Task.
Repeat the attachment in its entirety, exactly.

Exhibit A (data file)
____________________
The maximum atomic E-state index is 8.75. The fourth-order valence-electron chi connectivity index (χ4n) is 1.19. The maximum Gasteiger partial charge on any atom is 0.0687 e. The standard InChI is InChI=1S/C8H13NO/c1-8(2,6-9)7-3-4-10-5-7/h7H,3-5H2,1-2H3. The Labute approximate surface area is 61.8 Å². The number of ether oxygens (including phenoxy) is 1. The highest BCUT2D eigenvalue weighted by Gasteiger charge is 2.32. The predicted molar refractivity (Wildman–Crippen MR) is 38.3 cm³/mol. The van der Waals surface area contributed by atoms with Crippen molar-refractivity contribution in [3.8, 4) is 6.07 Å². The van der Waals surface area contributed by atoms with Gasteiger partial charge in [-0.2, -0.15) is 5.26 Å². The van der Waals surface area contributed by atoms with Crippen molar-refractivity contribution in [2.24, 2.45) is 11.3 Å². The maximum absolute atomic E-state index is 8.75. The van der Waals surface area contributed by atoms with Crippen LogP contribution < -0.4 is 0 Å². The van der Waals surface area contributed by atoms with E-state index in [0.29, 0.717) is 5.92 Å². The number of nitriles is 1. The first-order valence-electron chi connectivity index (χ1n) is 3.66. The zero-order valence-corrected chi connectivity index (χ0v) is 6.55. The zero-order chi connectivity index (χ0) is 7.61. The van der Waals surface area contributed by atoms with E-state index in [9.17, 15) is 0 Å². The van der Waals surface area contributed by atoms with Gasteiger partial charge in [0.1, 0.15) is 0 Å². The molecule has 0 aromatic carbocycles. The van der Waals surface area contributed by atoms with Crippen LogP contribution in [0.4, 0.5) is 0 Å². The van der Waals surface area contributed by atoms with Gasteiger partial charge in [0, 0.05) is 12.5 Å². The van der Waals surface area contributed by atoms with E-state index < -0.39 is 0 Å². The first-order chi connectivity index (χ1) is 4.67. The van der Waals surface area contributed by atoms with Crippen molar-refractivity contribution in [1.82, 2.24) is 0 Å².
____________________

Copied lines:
The maximum atomic E-state index is 8.75. The fourth-order valence-electron chi connectivity index (χ4n) is 1.19. The maximum Gasteiger partial charge on any atom is 0.0687 e. The standard InChI is InChI=1S/C8H13NO/c1-8(2,6-9)7-3-4-10-5-7/h7H,3-5H2,1-2H3. The Labute approximate surface area is 61.8 Å². The number of ether oxygens (including phenoxy) is 1. The highest BCUT2D eigenvalue weighted by Gasteiger charge is 2.32. The predicted molar refractivity (Wildman–Crippen MR) is 38.3 cm³/mol. The van der Waals surface area contributed by atoms with Crippen molar-refractivity contribution in [3.8, 4) is 6.07 Å². The van der Waals surface area contributed by atoms with Gasteiger partial charge in [-0.2, -0.15) is 5.26 Å². The van der Waals surface area contributed by atoms with Crippen molar-refractivity contribution in [2.24, 2.45) is 11.3 Å². The maximum absolute atomic E-state index is 8.75. The van der Waals surface area contributed by atoms with Crippen LogP contribution < -0.4 is 0 Å². The van der Waals surface area contributed by atoms with E-state index in [0.29, 0.717) is 5.92 Å². The number of nitriles is 1. The first-order valence-electron chi connectivity index (χ1n) is 3.66. The zero-order valence-corrected chi connectivity index (χ0v) is 6.55. The zero-order chi connectivity index (χ0) is 7.61. The van der Waals surface area contributed by atoms with E-state index in [9.17, 15) is 0 Å². The van der Waals surface area contributed by atoms with Gasteiger partial charge in [0.1, 0.15) is 0 Å². The molecule has 0 aromatic carbocycles. The van der Waals surface area contributed by atoms with Crippen LogP contribution in [0.4, 0.5) is 0 Å². The van der Waals surface area contributed by atoms with Gasteiger partial charge in [0, 0.05) is 12.5 Å². The van der Waals surface area contributed by atoms with E-state index < -0.39 is 0 Å². The first-order chi connectivity index (χ1) is 4.67. The van der Waals surface area contributed by atoms with Crippen molar-refractivity contribution in [1.82, 2.24) is 0 Å².